My years of observing this man have led me to many truths about the Memphis Jewish community. From the outside looking in, we may seem like a tight knit community that looks out for one another. How that couldn't be further from the truth. The harsh reality is that the Memphis Jewish community is full of people like this man. The community is full of people who judge, berate, belittle, and outcast those who hold mildly different values than the norm.

Judgements riddle the Shabbat table. Children are brought up around constant criticism. Men and women designate time to talk trash about other members of the community, simply because their ideology is slightly different than the social norm.

I used to take it personally when I wasn't allowed over at a classmate's house. I used to cry when I was called a "bad little boy" by parents of the community. I used to think there was legitimate merit to their criticism. Now that I'm older, now that I actually have the capacity for intellectual thought, I've come to realize that all of those who treated me that way were even more doomed to Hell than I am. That's quite funny considering the fact that I don't keep Shabbat, Kosher, Shomer, or any other Judaic mandates.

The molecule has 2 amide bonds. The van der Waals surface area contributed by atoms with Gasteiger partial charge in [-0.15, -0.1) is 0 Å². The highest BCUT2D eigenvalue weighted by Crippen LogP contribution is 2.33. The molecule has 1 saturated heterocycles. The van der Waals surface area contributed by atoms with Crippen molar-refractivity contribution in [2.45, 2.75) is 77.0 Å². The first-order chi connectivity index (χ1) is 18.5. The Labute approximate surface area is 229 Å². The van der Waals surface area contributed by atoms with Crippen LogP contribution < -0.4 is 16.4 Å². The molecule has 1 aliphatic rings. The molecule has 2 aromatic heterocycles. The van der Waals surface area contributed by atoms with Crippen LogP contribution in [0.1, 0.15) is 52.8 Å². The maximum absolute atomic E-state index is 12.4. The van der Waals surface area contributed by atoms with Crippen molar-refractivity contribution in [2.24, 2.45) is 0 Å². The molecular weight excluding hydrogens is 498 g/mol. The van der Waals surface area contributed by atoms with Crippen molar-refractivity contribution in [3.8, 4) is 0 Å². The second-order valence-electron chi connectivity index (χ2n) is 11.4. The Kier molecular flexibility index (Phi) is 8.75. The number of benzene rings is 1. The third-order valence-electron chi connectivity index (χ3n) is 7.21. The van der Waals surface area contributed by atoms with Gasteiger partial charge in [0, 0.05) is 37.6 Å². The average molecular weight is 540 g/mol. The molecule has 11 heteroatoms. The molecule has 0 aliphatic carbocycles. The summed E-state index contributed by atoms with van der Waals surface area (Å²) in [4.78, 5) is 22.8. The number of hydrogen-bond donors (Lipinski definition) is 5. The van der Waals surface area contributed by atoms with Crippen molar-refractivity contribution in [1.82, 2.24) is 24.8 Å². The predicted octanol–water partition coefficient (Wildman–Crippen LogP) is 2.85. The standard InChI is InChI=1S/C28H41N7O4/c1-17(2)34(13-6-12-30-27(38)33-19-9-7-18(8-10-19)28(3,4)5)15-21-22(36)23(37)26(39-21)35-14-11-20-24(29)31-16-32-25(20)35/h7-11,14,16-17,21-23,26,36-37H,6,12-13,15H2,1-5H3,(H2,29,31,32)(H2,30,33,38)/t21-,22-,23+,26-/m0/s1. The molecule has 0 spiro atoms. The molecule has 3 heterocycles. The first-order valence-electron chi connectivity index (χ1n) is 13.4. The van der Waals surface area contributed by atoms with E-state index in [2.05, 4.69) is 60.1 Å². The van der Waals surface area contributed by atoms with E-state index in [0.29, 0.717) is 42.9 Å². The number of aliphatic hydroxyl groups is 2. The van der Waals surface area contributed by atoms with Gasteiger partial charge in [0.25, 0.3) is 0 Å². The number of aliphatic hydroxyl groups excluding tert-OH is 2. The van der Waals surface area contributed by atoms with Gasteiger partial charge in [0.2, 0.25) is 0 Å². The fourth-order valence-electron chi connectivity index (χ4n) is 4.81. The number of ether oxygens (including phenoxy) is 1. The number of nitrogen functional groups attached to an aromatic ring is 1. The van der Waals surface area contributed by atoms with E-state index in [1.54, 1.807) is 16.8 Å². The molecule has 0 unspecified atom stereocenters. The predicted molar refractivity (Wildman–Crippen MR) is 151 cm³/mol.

The mere fact that my last name carried a reputation robbed me of many typical childhood opportunities. The mere fact that I jog down Brantford without a shirt on, or I walk around on Shabbat Kippuh-less sends many community members into a frenzy. To them, I'm Lucifer. To them, my character means nothing. To them, the only thing that matters is the amount of Commandments I know and the hours I spend in the Beit Midrash.

Many members of my community don't consider that, if they got to know me, they would find that I'm actually a very respectable young man with very healthy, commendable ideologies. Many members of the community don't give others the time of day due to the mere fact that their ideologies are a little bit different than what they consider to be right.

Many members of my community don't understand that being righteous isn't about what you know, it's about how you treat others. Being righteous is about having the ability to treat others with a sense of respect, despite whatever differences you may have.

I love this city, but I am damn ready to get away from some of these twisted people.

Tuesday, April 23, 2013

My Struggle for Self Control